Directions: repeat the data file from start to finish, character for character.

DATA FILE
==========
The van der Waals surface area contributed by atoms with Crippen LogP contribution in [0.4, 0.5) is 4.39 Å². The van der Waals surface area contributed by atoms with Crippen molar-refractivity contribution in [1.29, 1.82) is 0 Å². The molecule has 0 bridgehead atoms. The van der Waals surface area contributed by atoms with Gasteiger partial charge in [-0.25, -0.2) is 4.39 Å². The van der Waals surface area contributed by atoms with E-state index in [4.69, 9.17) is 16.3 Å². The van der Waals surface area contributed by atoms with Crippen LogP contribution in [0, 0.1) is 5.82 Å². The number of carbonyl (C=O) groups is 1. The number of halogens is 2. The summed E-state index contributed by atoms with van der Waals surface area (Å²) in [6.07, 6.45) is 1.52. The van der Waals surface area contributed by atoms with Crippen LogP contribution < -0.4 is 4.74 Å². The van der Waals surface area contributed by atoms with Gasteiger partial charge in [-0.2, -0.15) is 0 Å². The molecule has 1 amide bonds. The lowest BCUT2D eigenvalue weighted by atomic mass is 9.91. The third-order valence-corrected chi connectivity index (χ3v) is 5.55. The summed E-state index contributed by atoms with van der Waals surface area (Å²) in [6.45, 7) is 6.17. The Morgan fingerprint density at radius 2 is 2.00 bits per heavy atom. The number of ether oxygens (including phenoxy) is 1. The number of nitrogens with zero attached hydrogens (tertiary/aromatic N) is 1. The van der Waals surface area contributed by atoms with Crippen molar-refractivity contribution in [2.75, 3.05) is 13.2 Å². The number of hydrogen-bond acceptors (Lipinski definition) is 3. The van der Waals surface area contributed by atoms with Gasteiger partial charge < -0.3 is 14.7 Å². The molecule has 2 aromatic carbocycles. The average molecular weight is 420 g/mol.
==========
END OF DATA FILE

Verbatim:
The van der Waals surface area contributed by atoms with Crippen LogP contribution in [0.4, 0.5) is 4.39 Å². The van der Waals surface area contributed by atoms with Crippen molar-refractivity contribution in [1.29, 1.82) is 0 Å². The molecule has 0 bridgehead atoms. The van der Waals surface area contributed by atoms with Gasteiger partial charge in [-0.25, -0.2) is 4.39 Å². The van der Waals surface area contributed by atoms with E-state index in [4.69, 9.17) is 16.3 Å². The van der Waals surface area contributed by atoms with Crippen LogP contribution in [0, 0.1) is 5.82 Å². The number of carbonyl (C=O) groups is 1. The number of halogens is 2. The summed E-state index contributed by atoms with van der Waals surface area (Å²) in [6.07, 6.45) is 1.52. The van der Waals surface area contributed by atoms with Crippen LogP contribution < -0.4 is 4.74 Å². The van der Waals surface area contributed by atoms with Gasteiger partial charge in [-0.2, -0.15) is 0 Å². The molecule has 1 amide bonds. The lowest BCUT2D eigenvalue weighted by atomic mass is 9.91. The third-order valence-corrected chi connectivity index (χ3v) is 5.55. The summed E-state index contributed by atoms with van der Waals surface area (Å²) in [6.45, 7) is 6.17. The Morgan fingerprint density at radius 2 is 2.00 bits per heavy atom. The number of ether oxygens (including phenoxy) is 1. The number of nitrogens with zero attached hydrogens (tertiary/aromatic N) is 1. The van der Waals surface area contributed by atoms with Crippen molar-refractivity contribution in [2.75, 3.05) is 13.2 Å². The number of hydrogen-bond acceptors (Lipinski definition) is 3. The van der Waals surface area contributed by atoms with Gasteiger partial charge < -0.3 is 14.7 Å². The molecule has 2 aromatic carbocycles. The average molecular weight is 420 g/mol.